So far as the military pistols are concerned, he had been retained by Colt for the specific purpose (among others) to develop a sidearm for the U.S. Army and hopefully other foreign military services, and he did just that. Throughout the process he would design a prototype. Colt would make them, and the Army would conduct trials. Browning personally attended all of these, and when necessary made adjustments or repairs on the prototypes as might be needed. All of the other companies involved sent hired "mechanics" to do such work. When the trial was over and reports of the results submitted, Browning would again go back to his drawing board, using both his own experience and the reports for guidance. Colt then, lost no time making whatever was called for. While there was sometimes some disagreements between Browning, Colt, and the Army concerning the best way to go, there was never what might be called an adversarial relationship, as the were all working toward the same goal.

So far as a dropped pistol discharging was concerned, Browning believed that his inertial firing pin design provided sufficient protection to prevent that. He might have been wrong, but at the time there wasn’t any evidence to suggest it.

ccsniper
July 22, 2008, 11:35 AM
star made some

1911Tuner
July 22, 2008, 12:41 PM
So far as the military pistols are concerned, he had been retained by Colt for the specific purpose (among others) to develop a sidearm for the U.S. Army

To expound just a bit on Fuff's notes...

It's a myth that Browning had full autonomy, or that he "invented" the pistol by himself. In addition to the Army Ordnance Board's input, he had a team of Colt's top engineers at his disposal...and everyone had a finger or two in the pistol.

Another one that won't let go is the notion that Browning "corrected" the mistakes and the design flaws of the 1911 with the Hi-Power.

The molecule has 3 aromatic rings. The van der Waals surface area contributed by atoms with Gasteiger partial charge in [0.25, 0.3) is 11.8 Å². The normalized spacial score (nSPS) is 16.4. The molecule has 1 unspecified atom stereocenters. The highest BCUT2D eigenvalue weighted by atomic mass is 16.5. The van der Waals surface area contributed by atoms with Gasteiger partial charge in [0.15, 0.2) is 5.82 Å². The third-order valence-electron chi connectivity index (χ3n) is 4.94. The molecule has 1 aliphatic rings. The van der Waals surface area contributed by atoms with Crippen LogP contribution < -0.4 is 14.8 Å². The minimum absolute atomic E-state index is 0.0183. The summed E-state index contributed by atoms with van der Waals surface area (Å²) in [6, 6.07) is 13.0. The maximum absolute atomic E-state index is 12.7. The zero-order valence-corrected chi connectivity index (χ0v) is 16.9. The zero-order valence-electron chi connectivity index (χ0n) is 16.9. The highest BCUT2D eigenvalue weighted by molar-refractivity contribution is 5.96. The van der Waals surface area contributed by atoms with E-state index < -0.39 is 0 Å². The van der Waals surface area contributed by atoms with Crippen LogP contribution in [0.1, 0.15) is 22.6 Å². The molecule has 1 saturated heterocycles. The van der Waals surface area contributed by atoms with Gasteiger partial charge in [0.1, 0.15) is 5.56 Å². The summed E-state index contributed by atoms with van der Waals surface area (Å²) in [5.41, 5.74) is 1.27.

Sorry. He was hired to do a job, and he gave what he was asked for. If
The P-35 had been ordered with a grip safety, you can take it to the bank that there would be one on the gun today. Besides...Browning died well before the Hi-Power was finished...so he didn't really have a lot to do with the final design.

spiroxlii
July 22, 2008, 01:07 PM
Browning didn't make the Hi-Power different from a 1911 in so many ways because he was "correcting" problems he saw in the 1911 design. When he was contracted to design the Hi-Power, the 1911 was still under patent, so he pretty much had to design a pistol that did not violate patent law.

Once the 1911 patents expired, some 1911 design features did find their way into at least some versions of the Hi-Power, like the Saive-Browning Model of 1928. It included the removable barrel bushing and takedown sequence of the Colt 1911.

Mike OTDP
July 22, 2008, 01:36 PM
Try a Pardini GP. Problem solved.

45auto
July 22, 2008, 01:41 PM
Again...just a few rambling thoughts, and not to be taken as gospel

No problemo. ;)

I've read JMB's biography a couple of times.

He appeared to be as good a business man, as a gunsmith/inventor. So, if a customer "wanted" something, I'd have no doubt he try to satisfy them regarding grip safeties, thumb safeties, design changes, calibers, etc.

If you enjoyed reading about "Is there a 1911 manufactured WITHOUT the grip safety?" here in TheHighRoad.org archive, you'll LOVE our community. Come join TheHighRoad.org today for the full version!